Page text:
Brexit

At the time of writing, no one can say with certainty what form Brexit will take or what impacts it will have. The National Roads Programme as set out in the NDP lists some key investments to improve access to key trade ports, and a number of reactivated projects in the north and north-west reaches of the country. As an island nation, Ireland is highly dependent on high-quality, expedited handling of goods at ports and passengers at airports. Strategic transport links to ports and airport facilities are primarily road based, with most freight arriving at ports by HGV and most passengers using roads to access airports (public transport or private vehicle for the most part). Key investment in strategic roads to these facilities is therefore required to maintain Ireland’s trading, tourism and recreational travel opportunities. Let me give you some context of the economic interwoven relationship between Ireland and Britain that simply cannot be debated: 88 per cent of our energy comes from the UK; 86 per cent of truck freight arrives through the UK; 46 per cent of all of our food and animal exports go to the UK; 40 per cent of all our tourists come from the UK; 80 per cent of goods produced by individual SME’s in the agri-food sector is sold to the UK consumer.

We have a €65 billion east-west trade relationship as many of you will know between these two islands, that is some figure for four and a half million people. We have 200,000 people, 10 per cent of our workforce employed linked to that relationship and we have 38,000 Irish companies that trade with Britain on a regular basis if not a weekly basis. Dublin to London is the second busiest flight route on the planet and is the busiest by far in the European Union. Four and a half million people, the equivalent of our entire population travel between Dublin and London every single year. That translates in to a lot of movement and activity, with national roads playing an active part in facilitating that relationship with our neighbours.

M50 Operations

The M50 Dublin ring road is the busiest motorway in Ireland, with weekday traffic exceeding 155,000 vehicles per day on the busiest sections. Approximately 420,000 individual journeys are made on the M50 each day totalling over 150 million users per year.

Since 2010, traffic volumes on the M50 have increased by 40 per cent and the motorway is increasingly subject to congestion and to a growing number of incidents which leads to significant disruption for road users, particularly at peak times.

During the morning and evening peaks, journey times have worsened significantly and the periods of congestion during peak hour have extended. There is also significant day to day variability in journey times along the M50, caused by congestion and as a consequence of incidents.

In response to this growing challenge, TII is implementing the M50 variable speed limit (VSL) project in order to more effectively manage traffic on this key corridor. The speed limits will be displayed on electronic signs mounted on gantries over each lane. The gantries installed as part of the M50 upgrade project from 2006 and 2010 were designed to accommodate such speed limit signs.

The speed limits will be controlled through an automated system operating in TII’s Motorway Operations and Control Centre (MOCC) located in the Dublin Tunnel Control Complex.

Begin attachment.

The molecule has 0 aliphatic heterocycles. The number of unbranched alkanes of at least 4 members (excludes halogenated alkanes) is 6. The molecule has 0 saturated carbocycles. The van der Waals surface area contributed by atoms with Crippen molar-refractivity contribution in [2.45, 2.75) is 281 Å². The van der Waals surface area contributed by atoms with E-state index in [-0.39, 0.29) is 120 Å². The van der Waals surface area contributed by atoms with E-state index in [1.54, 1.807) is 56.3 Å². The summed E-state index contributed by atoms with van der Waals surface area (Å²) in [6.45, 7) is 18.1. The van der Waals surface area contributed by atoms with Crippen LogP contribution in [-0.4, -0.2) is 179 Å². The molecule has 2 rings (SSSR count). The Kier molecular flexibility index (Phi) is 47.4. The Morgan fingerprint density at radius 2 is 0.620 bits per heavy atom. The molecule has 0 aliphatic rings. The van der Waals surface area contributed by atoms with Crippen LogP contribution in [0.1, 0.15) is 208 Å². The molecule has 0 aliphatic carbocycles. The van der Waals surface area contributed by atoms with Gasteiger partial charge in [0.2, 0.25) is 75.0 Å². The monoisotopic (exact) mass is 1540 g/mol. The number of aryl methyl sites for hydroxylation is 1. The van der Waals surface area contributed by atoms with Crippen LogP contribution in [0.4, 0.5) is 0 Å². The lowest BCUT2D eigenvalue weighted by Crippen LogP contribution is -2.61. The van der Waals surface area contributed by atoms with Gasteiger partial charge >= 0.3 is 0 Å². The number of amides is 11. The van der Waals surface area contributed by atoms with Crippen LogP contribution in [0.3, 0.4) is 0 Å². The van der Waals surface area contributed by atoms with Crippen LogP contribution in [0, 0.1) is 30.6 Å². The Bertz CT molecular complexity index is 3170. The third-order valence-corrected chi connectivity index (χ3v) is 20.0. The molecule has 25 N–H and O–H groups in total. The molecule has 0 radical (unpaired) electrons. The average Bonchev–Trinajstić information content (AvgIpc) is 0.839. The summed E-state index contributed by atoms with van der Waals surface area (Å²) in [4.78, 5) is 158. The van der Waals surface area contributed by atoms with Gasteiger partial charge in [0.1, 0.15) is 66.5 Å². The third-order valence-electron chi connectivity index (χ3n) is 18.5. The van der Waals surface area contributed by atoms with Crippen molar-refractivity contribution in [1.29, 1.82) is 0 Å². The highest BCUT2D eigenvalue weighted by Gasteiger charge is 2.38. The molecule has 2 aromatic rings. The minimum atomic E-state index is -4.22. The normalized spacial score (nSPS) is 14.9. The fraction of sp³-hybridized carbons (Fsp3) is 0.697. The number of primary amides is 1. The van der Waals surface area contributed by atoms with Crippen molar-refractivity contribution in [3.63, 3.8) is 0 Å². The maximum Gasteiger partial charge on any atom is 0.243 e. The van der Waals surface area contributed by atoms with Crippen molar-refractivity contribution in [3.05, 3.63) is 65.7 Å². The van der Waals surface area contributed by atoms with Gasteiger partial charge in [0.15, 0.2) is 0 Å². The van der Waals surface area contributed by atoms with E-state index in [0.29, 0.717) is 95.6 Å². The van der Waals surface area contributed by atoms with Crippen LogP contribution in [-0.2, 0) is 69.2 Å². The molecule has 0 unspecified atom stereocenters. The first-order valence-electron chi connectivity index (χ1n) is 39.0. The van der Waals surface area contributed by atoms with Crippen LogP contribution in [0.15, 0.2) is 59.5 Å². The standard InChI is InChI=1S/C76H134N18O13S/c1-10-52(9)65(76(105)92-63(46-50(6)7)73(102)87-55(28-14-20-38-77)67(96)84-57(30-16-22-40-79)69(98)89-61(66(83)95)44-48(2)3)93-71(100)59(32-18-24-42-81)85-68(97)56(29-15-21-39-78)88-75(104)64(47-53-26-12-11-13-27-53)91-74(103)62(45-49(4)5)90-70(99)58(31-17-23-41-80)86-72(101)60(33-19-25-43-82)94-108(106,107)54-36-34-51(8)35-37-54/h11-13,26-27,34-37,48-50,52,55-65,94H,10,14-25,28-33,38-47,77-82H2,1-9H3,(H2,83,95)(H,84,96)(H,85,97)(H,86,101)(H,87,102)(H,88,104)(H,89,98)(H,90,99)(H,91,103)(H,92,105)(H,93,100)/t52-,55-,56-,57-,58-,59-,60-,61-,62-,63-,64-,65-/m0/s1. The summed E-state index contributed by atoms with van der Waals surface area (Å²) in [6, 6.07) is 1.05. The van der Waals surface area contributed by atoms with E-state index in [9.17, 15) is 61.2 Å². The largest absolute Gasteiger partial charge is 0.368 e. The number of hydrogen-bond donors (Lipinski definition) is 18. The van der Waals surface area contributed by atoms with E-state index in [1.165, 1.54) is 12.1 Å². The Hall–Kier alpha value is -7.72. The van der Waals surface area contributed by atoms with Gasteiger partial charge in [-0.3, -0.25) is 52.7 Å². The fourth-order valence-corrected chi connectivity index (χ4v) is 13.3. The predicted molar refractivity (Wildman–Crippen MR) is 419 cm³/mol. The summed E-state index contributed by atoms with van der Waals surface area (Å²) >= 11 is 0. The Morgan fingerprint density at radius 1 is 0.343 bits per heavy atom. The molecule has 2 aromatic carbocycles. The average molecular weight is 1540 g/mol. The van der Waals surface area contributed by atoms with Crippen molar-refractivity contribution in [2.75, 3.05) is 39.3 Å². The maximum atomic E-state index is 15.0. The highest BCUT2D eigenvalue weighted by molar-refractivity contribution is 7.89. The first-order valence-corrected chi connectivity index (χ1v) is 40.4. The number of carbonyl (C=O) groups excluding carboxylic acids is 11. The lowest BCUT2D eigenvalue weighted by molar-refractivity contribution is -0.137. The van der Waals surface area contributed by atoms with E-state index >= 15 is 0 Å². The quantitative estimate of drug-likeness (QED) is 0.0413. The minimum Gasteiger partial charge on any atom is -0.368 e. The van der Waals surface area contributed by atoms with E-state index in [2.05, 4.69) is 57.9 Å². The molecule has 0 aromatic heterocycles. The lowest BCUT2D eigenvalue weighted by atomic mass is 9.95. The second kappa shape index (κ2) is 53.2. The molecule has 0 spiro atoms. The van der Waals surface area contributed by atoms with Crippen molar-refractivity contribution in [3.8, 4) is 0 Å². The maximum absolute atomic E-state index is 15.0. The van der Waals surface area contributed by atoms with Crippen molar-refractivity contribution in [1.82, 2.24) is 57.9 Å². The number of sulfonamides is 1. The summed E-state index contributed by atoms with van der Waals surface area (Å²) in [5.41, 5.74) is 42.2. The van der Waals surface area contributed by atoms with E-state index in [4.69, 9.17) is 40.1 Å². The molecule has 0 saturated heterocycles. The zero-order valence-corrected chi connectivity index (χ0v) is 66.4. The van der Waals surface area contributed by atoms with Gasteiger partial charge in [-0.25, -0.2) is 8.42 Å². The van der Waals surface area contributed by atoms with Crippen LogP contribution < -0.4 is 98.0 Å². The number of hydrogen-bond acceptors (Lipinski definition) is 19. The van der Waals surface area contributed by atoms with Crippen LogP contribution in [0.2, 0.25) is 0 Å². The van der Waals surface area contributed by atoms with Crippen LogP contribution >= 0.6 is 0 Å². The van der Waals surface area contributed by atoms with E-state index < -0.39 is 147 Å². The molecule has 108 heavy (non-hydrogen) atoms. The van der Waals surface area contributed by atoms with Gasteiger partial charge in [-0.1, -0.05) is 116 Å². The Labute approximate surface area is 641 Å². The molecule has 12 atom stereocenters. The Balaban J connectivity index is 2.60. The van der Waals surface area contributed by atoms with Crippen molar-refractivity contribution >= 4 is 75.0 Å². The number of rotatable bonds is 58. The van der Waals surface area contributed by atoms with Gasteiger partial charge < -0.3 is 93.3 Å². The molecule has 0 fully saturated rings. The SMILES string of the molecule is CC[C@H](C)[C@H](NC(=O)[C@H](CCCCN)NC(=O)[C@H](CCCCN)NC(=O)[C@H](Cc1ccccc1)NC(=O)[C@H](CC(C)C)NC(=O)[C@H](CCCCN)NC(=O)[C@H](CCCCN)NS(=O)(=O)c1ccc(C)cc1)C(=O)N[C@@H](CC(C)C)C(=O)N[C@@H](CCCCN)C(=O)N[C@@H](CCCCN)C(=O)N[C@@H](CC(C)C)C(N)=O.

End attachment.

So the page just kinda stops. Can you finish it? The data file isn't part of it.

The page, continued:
The application of variable speed limits on the M50 will benefit road users in a number of ways.  The system will operate by modifying the speed limit along sections of the motorway in order to offset any localised build-up of vehicle congestion. The application of a reduced speed limit along such sections will smooth traffic flow and reduce the prevalence of weaving and unexpected vehicle movements. Such vehicle movements contribute to accidents and the breakdown in traffic flow.

The main benefits of reducing traffic flow turbulence through the application of variable speed limits are improved safety, a reduction in incidents and collisions and improved journey time reliability for users of the M50. 

The speed limits will be monitored through an automated system of gantry mounted cameras.

In addition to the objective of mitigating traffic congestion, the variable speed limit system can be used to introduce reduced speed limits during periods of adverse weather such as very heavy rain or fog.

The electronic speed limit signs can also display lane control signals, in order to better manage collisions or planned maintenance work. If a collision occurs in a lane, the occupants of the vehicles and the emergency services will be better protected from possible impact from following vehicles by the introduction of a Red X signal over the lane in advance of the collision. It will be a traffic offence for a driver to drive in a lane after passing a Red X signal.

Deployment of the speed limit signs and other technology will commence in late 2019, and the system will become operational in 2020.

In conclusion, the variable speed limit system will benefit users of the M50 by delivering enhanced safety and improved journey time reliability on the M50. It is important to note that it will not eliminate M50 congestion at peak times, nor will it deliver additional traffic capacity on the motorway. Ultimately, due to the diversity and dispersion of trips catered for along the M50 corridor, changing trip patterns through compact growth and integration of land use planning in tandem with other demand management measures that include additional tolling points along the M50 corridor are the only means of effectively reducing traffic congestion. These measures will support the transformational public transport options being progressed to cater for demand along the Dublin radial routes and into the city centre.

MetroLink

We do need transformational alternatives. To address congestion issues, the National Transport Authority (NTA) developed the Transport Strategy for the Greater Dublin Area 2016-2035. This sets the framework for public transport development across the wider Dublin area for the next 20 years. One major component of this strategy is delivery of MetroLink. MetroLink is largest single public transport project ever undertaken in Ireland’s history. It will carry up to 50 million passengers annually. When complete it will be a high-frequency, high capacity, electric, dedicated railway corridor traversing the city centre and connecting with the Luas, DART, Irish Rail and Dublin Airport. Experience has shown that the best way to get people out of cars is to provide attractive, affordable and reliable public transport.  TII along with NTA look forward to delivering this once in a lifetime metro project. Watch this space.

E: info@tii.e
W: www.tii.ie